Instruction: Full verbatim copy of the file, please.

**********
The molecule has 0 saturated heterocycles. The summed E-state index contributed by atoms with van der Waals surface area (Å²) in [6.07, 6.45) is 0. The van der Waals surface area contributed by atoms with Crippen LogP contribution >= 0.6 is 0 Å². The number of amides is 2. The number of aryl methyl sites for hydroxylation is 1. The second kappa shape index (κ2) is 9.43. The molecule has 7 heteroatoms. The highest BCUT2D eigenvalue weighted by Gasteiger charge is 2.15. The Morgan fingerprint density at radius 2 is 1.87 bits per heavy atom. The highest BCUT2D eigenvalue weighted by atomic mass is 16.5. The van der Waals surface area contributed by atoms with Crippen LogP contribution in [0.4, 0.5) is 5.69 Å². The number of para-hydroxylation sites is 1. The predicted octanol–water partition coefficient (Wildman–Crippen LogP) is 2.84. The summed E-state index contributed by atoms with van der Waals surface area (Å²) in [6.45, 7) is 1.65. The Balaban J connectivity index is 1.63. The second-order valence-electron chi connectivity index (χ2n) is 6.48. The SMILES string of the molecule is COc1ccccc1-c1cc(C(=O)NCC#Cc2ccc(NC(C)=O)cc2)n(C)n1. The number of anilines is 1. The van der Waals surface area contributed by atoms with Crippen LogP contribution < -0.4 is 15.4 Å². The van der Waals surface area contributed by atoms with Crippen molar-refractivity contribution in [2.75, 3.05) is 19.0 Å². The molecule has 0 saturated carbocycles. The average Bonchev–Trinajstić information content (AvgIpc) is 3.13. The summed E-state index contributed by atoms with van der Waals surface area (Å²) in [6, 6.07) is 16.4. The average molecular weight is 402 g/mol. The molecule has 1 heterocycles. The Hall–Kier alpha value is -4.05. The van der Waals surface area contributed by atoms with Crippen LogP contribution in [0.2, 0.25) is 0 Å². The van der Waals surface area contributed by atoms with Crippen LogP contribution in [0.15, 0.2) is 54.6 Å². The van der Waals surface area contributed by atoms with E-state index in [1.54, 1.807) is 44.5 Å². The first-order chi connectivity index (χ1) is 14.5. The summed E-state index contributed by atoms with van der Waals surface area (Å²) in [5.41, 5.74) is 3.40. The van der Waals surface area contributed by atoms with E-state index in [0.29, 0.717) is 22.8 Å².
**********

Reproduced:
The molecule has 0 saturated heterocycles. The summed E-state index contributed by atoms with van der Waals surface area (Å²) in [6.07, 6.45) is 0. The van der Waals surface area contributed by atoms with Crippen LogP contribution >= 0.6 is 0 Å². The number of amides is 2. The number of aryl methyl sites for hydroxylation is 1. The second kappa shape index (κ2) is 9.43. The molecule has 7 heteroatoms. The highest BCUT2D eigenvalue weighted by Gasteiger charge is 2.15. The Morgan fingerprint density at radius 2 is 1.87 bits per heavy atom. The highest BCUT2D eigenvalue weighted by atomic mass is 16.5. The van der Waals surface area contributed by atoms with Crippen LogP contribution in [0.4, 0.5) is 5.69 Å². The number of para-hydroxylation sites is 1. The predicted octanol–water partition coefficient (Wildman–Crippen LogP) is 2.84. The summed E-state index contributed by atoms with van der Waals surface area (Å²) in [6.45, 7) is 1.65. The Balaban J connectivity index is 1.63. The second-order valence-electron chi connectivity index (χ2n) is 6.48. The SMILES string of the molecule is COc1ccccc1-c1cc(C(=O)NCC#Cc2ccc(NC(C)=O)cc2)n(C)n1. The number of anilines is 1. The van der Waals surface area contributed by atoms with Crippen LogP contribution < -0.4 is 15.4 Å². The van der Waals surface area contributed by atoms with Crippen molar-refractivity contribution in [2.75, 3.05) is 19.0 Å². The molecule has 0 saturated carbocycles. The average Bonchev–Trinajstić information content (AvgIpc) is 3.13. The summed E-state index contributed by atoms with van der Waals surface area (Å²) in [6, 6.07) is 16.4. The average molecular weight is 402 g/mol. The molecule has 1 heterocycles. The Hall–Kier alpha value is -4.05. The van der Waals surface area contributed by atoms with Crippen LogP contribution in [0.2, 0.25) is 0 Å². The van der Waals surface area contributed by atoms with Crippen LogP contribution in [0.15, 0.2) is 54.6 Å². The van der Waals surface area contributed by atoms with E-state index in [1.54, 1.807) is 44.5 Å². The first-order chi connectivity index (χ1) is 14.5. The summed E-state index contributed by atoms with van der Waals surface area (Å²) in [5.41, 5.74) is 3.40. The van der Waals surface area contributed by atoms with E-state index in [0.29, 0.717) is 22.8 Å².